Until not so many years ago, running shoes were classified according to rather obscure acronyms: A1, A2, A3, etc. Letters and numbers, it later turned out, were nothing more than the coordinates of cells in an Excel spreadsheet: each abbreviation identified a category, such as “Neutral,” “With anti-pronation support,” “Trail,” etc.
This categorization has increasingly lost its meaning in recent years, both because the offerings of different brands have become more diverse and enriched, and because it only makes sense when considering runners as consisting of homogeneous groups and especially assuming that they all were heel strikers. Which is less and less true, so much so that there is no point in calling a shoe “anti-pronation” or “neutral,” since these are characteristics that make little sense for midfoot or forefoot runners.
More recently, a new method of running shoe evaluation has been proposed that places the runner and their perception of the shoe at the center, finally associating it with the person who is to wear it, without assigning it to him or her a priori.
The foundation of this method is comfort, that is, the feeling of well-being that comes with using running shoes.
The assumption is far from trivial: given that we are talking about running tools that need to be worn for long periods of time and under stress, why not consider as the most important data point the sensation we get using them?
The research-based method is called “The RUN-CATRunning Footwear Comfort Assessment Tool” and is based on the evaluation of five empirical parameters:
1. heel cushioning
2. forefoot cushioning
4. forefoot flexibility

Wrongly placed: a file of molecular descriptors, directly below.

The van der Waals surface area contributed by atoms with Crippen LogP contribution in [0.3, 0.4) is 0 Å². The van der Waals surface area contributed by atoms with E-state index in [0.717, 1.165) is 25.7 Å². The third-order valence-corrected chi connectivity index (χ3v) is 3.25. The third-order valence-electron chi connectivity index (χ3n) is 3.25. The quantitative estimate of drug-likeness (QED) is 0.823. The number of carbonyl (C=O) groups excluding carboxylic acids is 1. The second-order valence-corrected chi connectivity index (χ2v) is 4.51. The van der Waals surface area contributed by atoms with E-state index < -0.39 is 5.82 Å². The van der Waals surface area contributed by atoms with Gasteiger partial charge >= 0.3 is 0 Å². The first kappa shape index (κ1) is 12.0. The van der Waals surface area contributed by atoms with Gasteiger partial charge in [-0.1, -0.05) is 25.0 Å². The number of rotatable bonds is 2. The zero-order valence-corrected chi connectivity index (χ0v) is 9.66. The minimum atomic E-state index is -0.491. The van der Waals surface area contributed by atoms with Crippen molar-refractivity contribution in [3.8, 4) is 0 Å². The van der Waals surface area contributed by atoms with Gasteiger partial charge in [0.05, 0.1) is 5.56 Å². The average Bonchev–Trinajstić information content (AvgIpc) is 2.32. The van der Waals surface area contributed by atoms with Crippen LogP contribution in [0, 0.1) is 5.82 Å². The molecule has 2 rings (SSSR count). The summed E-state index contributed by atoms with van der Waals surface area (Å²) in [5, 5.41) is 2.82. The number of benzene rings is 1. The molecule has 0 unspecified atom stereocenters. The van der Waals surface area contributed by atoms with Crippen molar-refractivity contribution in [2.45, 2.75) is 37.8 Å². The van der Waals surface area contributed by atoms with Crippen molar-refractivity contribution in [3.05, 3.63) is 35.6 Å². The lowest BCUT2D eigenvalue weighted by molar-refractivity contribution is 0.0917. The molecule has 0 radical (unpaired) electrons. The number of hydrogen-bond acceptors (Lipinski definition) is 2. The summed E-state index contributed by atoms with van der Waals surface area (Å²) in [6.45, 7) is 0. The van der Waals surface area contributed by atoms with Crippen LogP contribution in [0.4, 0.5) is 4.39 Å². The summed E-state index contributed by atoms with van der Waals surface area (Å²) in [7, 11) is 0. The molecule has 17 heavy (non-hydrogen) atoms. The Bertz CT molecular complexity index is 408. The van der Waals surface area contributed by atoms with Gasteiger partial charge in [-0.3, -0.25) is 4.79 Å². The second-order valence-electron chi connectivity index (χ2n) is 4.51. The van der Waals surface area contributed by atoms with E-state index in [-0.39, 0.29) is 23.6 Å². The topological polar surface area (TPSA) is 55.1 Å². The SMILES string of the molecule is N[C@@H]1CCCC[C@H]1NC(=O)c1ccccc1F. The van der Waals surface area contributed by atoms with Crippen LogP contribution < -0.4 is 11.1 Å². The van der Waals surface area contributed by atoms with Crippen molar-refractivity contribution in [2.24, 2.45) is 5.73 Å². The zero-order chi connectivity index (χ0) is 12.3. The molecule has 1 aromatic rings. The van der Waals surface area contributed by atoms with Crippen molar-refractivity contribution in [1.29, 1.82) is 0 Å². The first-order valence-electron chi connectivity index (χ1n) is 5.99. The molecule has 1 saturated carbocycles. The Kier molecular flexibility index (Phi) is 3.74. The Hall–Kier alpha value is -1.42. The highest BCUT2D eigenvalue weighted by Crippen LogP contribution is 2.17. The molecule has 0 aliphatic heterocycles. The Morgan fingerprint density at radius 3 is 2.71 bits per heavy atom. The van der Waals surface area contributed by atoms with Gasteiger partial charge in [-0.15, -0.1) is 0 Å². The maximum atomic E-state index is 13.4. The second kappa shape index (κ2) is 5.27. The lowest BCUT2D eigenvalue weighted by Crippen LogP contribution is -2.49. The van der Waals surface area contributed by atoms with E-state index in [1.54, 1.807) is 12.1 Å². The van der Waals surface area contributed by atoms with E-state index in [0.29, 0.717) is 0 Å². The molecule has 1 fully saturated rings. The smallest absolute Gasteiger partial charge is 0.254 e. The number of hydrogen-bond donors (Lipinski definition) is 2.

5. general comfort
These are not the only parameters that are considered: the method also evaluates other factors, such as gender, body mass, and age, but we will return to these later.
A rating is established for each of these parameters, varying from one extreme to the other, expressed after a trial run of the shoes in question. Considering the former (heel cushioning) then expresses whether the sensation is lack of heel cushioning to excess cushioning.
Each parameter is evaluated subjectively, and this is the most interesting aspect of the method, because its purpose is to find the most suitable shoe individually, not absolutely.
Finally, looking at the evaluation criteria, we see that they fluctuate between “too little” or “too much.” It follows that the ideal shoe for each of us is the one that gets the most positive rating is the one that is in the middle, that is, the one that is perfectly balanced, “neither too much nor too little.”
Finally, it is clear that all five parameters need to be evaluated individually but also overall: for example, a shoe perceived as having little cushioning at the heel might still be evaluated positively by forefoot runners (those who, in other words, are unconcerned about heel cushioning but give more weight to forefoot cushioning) and vice versa. The same goes for forefoot flexibility (some prefer to feel a stiff shoe, others less so) or stability.
Every foot has its own shoe
We often repeat: shoes are chosen with the feet, not the eyes. This caution remains very true, but one more is added that the RUN-CAT method considers, and that is the subject’s age.
The body changes with age and so do its parts. As we get older, not only our performance changes but also how we run and with what running setting. Add to that changes in weight, possible injuries and many other factors, and it is clear that a shoe we found perfect at 25 may no longer be perfect at 50. In this case, the shoe has not changed but we have changed, and it is a case of taking that into consideration.